Aharonovich Expects 'More Attacks in Near Future'

Referring to violent events throughout Israel, Aharonovich tells crowd he believes attacks will continue for the near future.

Cynthia Blank ,

Yitzhak Aharonovitch
Yitzhak Aharonovitch
Flash 90-

Internal Security Minister Yitzhak Aharonovich said Thursday that he believes the current wave of violent terror attacks will continue.

"I assume there will be more attacks and incidents in the near future," Aharonovich told the crowd at the inauguration ceremony of the new Jerusalem District Commander.  
"I have noticed though a decrease in the number of incidents. The Temple Mount is the key source of the tension and on the Temple Mount there will be no compromises," the minister stressed.

"We will maintain the status quo - everyone will pay, Jews and Muslims. Muslims on the Temple Mount, Jews at the Western Wall," he concluded.

Outgoing District Commander Major General Yossi Pariente - who is being replaced by Major General Moshe Edri - also addressed the crowd about the tense atmosphere in the capital city.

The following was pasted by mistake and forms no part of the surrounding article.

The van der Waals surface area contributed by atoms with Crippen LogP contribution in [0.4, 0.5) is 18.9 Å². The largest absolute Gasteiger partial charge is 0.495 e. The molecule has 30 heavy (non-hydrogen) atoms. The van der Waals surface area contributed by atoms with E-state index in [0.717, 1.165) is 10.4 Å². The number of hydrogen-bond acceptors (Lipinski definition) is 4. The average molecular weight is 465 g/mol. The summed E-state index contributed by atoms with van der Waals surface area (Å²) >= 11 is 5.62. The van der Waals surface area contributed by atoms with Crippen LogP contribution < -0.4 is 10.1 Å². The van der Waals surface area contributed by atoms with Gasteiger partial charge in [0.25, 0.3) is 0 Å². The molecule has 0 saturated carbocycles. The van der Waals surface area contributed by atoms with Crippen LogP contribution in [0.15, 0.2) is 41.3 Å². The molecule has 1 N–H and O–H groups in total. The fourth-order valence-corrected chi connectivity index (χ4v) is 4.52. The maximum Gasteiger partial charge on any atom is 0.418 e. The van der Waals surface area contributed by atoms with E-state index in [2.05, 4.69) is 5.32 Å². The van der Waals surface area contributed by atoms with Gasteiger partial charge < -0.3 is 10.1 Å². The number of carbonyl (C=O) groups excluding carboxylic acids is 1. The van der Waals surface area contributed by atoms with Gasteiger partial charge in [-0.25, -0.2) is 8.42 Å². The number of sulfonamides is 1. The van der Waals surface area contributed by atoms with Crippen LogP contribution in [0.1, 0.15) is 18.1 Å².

"If the events surrounding the Temple Mount calm down, and extremists on both sides are handled, quiet will return."

Despite their attempts at assuaging, tensions continued Thursday. In the morning Arab rioters clashed with security forces in Issawiyya in eastern Jerusalem. Several dozen masked men threw stones at police and Border Patrol Forces in the eastern part of the neighborhood. 

Police also announced Thursday morning a thwarted stabbing attack - a 17-year-old Palestinian was arrested near Dolev on his way to Jerusalem, with a knife and screwdriver in his bag, and the intention to stab a bus driver. 

Earlier, in the day, IDF's Central Command, Gen. Nitzan Alon, held a meeting with Jewish community leaders in Judea and Samaria, as well as the heads of the Yesha Council, in light of recent deadly attacks in the region. 

General Alon provided an update on how the IDF and security forces have expanded their operations to counter the unrest, including an increased presence on the roads and at public transportation stops. 

However, he cautioned community leaders that the current escalation would get worse before it got better.